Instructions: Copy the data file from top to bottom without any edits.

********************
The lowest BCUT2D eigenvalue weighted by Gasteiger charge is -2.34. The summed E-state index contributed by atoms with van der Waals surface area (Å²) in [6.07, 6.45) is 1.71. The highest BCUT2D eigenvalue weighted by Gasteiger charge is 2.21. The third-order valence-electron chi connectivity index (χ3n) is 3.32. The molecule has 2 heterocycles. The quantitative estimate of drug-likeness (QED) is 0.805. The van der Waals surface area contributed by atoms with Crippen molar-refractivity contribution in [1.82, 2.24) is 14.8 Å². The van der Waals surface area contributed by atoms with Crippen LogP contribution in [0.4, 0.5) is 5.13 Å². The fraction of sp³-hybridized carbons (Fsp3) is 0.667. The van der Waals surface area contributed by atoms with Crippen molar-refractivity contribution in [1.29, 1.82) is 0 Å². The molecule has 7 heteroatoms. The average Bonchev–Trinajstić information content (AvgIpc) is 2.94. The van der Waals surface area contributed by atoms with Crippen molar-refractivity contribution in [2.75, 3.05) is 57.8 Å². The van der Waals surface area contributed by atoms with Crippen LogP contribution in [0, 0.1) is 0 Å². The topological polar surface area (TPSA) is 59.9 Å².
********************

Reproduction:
The lowest BCUT2D eigenvalue weighted by Gasteiger charge is -2.34. The summed E-state index contributed by atoms with van der Waals surface area (Å²) in [6.07, 6.45) is 1.71. The highest BCUT2D eigenvalue weighted by Gasteiger charge is 2.21. The third-order valence-electron chi connectivity index (χ3n) is 3.32. The molecule has 2 heterocycles. The quantitative estimate of drug-likeness (QED) is 0.805. The van der Waals surface area contributed by atoms with Crippen molar-refractivity contribution in [1.82, 2.24) is 14.8 Å². The van der Waals surface area contributed by atoms with Crippen LogP contribution in [0.4, 0.5) is 5.13 Å². The fraction of sp³-hybridized carbons (Fsp3) is 0.667. The van der Waals surface area contributed by atoms with Crippen molar-refractivity contribution in [1.29, 1.82) is 0 Å². The molecule has 7 heteroatoms. The average Bonchev–Trinajstić information content (AvgIpc) is 2.94. The van der Waals surface area contributed by atoms with Crippen molar-refractivity contribution in [2.75, 3.05) is 57.8 Å². The van der Waals surface area contributed by atoms with Crippen LogP contribution in [0, 0.1) is 0 Å². The topological polar surface area (TPSA) is 59.9 Å².